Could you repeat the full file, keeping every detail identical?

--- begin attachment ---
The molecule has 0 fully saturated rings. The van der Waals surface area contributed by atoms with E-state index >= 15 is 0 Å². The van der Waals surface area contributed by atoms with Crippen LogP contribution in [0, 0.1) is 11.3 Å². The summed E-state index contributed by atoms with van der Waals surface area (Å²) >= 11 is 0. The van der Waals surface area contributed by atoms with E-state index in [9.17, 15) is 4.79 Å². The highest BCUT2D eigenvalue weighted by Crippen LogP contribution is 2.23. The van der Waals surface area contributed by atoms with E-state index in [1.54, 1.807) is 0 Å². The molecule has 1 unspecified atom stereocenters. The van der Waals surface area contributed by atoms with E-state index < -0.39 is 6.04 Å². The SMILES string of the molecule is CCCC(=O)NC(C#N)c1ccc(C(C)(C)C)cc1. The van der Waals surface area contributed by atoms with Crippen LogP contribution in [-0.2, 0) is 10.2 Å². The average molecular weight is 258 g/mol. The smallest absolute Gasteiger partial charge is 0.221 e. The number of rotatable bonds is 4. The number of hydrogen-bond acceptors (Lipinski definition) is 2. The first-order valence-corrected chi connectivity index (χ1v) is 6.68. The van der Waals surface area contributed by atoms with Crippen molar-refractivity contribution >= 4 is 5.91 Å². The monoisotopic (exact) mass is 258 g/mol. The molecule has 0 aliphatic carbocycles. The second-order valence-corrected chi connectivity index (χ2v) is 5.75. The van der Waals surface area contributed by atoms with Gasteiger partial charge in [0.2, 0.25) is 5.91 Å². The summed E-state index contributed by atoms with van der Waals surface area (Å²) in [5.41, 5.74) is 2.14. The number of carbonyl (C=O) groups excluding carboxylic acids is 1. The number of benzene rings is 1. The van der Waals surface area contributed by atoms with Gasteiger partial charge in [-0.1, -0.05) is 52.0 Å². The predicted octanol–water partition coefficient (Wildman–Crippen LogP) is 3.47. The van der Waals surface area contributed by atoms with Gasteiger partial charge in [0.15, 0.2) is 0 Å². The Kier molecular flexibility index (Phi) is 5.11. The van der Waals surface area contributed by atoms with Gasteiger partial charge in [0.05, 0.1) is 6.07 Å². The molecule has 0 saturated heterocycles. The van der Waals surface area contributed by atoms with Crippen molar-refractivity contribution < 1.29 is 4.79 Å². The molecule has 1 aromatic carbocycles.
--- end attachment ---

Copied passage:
The molecule has 0 fully saturated rings. The van der Waals surface area contributed by atoms with E-state index >= 15 is 0 Å². The van der Waals surface area contributed by atoms with Crippen LogP contribution in [0, 0.1) is 11.3 Å². The summed E-state index contributed by atoms with van der Waals surface area (Å²) >= 11 is 0. The van der Waals surface area contributed by atoms with E-state index in [9.17, 15) is 4.79 Å². The highest BCUT2D eigenvalue weighted by Crippen LogP contribution is 2.23. The van der Waals surface area contributed by atoms with E-state index in [1.54, 1.807) is 0 Å². The molecule has 1 unspecified atom stereocenters. The van der Waals surface area contributed by atoms with E-state index < -0.39 is 6.04 Å². The SMILES string of the molecule is CCCC(=O)NC(C#N)c1ccc(C(C)(C)C)cc1. The van der Waals surface area contributed by atoms with Crippen LogP contribution in [-0.2, 0) is 10.2 Å². The average molecular weight is 258 g/mol. The smallest absolute Gasteiger partial charge is 0.221 e. The number of rotatable bonds is 4. The number of hydrogen-bond acceptors (Lipinski definition) is 2. The first-order valence-corrected chi connectivity index (χ1v) is 6.68. The van der Waals surface area contributed by atoms with Crippen molar-refractivity contribution >= 4 is 5.91 Å². The monoisotopic (exact) mass is 258 g/mol. The molecule has 0 aliphatic carbocycles. The second-order valence-corrected chi connectivity index (χ2v) is 5.75. The van der Waals surface area contributed by atoms with Gasteiger partial charge in [0.2, 0.25) is 5.91 Å². The summed E-state index contributed by atoms with van der Waals surface area (Å²) in [5.41, 5.74) is 2.14. The number of carbonyl (C=O) groups excluding carboxylic acids is 1. The number of benzene rings is 1. The van der Waals surface area contributed by atoms with Gasteiger partial charge in [-0.1, -0.05) is 52.0 Å². The predicted octanol–water partition coefficient (Wildman–Crippen LogP) is 3.47. The van der Waals surface area contributed by atoms with Gasteiger partial charge in [0.15, 0.2) is 0 Å². The Kier molecular flexibility index (Phi) is 5.11. The van der Waals surface area contributed by atoms with Gasteiger partial charge in [0.05, 0.1) is 6.07 Å². The molecule has 0 saturated heterocycles. The van der Waals surface area contributed by atoms with Crippen molar-refractivity contribution < 1.29 is 4.79 Å². The molecule has 1 aromatic carbocycles.